EHS & Facilities & Operations continue to investigate the water distribution in the building. The analytical data as well as further insight into the condition and configuration of the piping in NBC South will be helpful to better understand the conditions and determine best corrective measures for the areas observed to have poor water quality.
 
As always, if you have further questions please do not hesitate to contact me,  EHS: 810-766-6763; or mjlane@umflint.edu
 
Mike Lane
UM-Flint Environment, Health, and Safety

February 5th, 2015

To Northbank Center South Building Tenants,

This is an update to the verbal communications during the week of January 26th between Environment, Health, and Safety (EHS), Northbank Center Management and your respective offices in which occupants were notified of poor water quality in the NBC South building and the need to tag out kitchen faucets and fountains in the South building for additional testing.

Although the initial analytical results (including trihalomethanes or THMs) provided to the university by an independent consultant associated with water testing conducted earlier in January demonstrated that the City of Flint water entering our campus water distribution is below the regulatory Maximum Contaminant Limits (MCLs) and acceptable to drink, there were a few results in the first round of sampling that indicated poor water quality in two isolated areas of campus which required additional follow up investigation. One of these specific areas included a fountain on the third floor Northbank Center (NBC) South building hallway for which the results identified an elevated level of lead.  As you may be aware, additional rounds of water testing was conducted over the last two weeks on drinking fountains and kitchen sinks on the first, second and third floors in NBC South Building to further delineate specific areas of poor water quality in the building.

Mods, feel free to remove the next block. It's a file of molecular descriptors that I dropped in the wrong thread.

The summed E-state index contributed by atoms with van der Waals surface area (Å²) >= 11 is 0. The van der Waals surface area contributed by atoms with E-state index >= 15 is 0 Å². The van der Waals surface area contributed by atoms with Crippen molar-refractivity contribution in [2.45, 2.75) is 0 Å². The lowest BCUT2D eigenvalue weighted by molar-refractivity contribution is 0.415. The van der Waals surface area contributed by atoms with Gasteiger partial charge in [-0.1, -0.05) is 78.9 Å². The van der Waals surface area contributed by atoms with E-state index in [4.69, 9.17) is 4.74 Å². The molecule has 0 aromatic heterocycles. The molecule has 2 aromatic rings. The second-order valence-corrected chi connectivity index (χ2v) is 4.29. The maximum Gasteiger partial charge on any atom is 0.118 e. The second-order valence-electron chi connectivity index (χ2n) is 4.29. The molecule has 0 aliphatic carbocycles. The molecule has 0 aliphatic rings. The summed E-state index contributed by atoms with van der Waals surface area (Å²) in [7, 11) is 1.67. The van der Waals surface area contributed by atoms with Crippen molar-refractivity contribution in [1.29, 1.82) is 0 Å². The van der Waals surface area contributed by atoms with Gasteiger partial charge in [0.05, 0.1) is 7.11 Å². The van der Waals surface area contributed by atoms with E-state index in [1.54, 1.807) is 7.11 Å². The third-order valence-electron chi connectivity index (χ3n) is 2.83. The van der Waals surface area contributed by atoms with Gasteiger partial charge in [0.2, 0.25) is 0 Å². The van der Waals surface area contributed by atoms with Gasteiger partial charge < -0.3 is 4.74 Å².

The second round of testing of NBC South building kitchen sinks and fountains consisted of an initial water sample drawn followed by a second sample drawn after the water was flushed and purged through the fixtures.  Results from some of the initial water draws showed an elevated lead concentration.  However, after water was flushed/purged through the fixtures sample results were either non-detect or below the lead action level, with only one exception.  The results from sinks and fountains that were identified as seldom or rarely used which allows for water to sit for long periods of time, had the highest observed concentrations.  A third round of “first draw” sampling was conducted last week on drinking fountains and kitchen sinks on the first, second and third floors in NBC South Building.  Although, more than half of the sample results were below the lead action level, the third floor hallway fountains and second floor sinks continue to show elevated lead concentrations and will require further action and corrective measures.  Kitchen sinks and fountains being investigated/tested have and will remain tagged out of service “Do Not Use/Water Sampling In Progress” until further data is available and the investigation of the water distribution system in those areas is complete.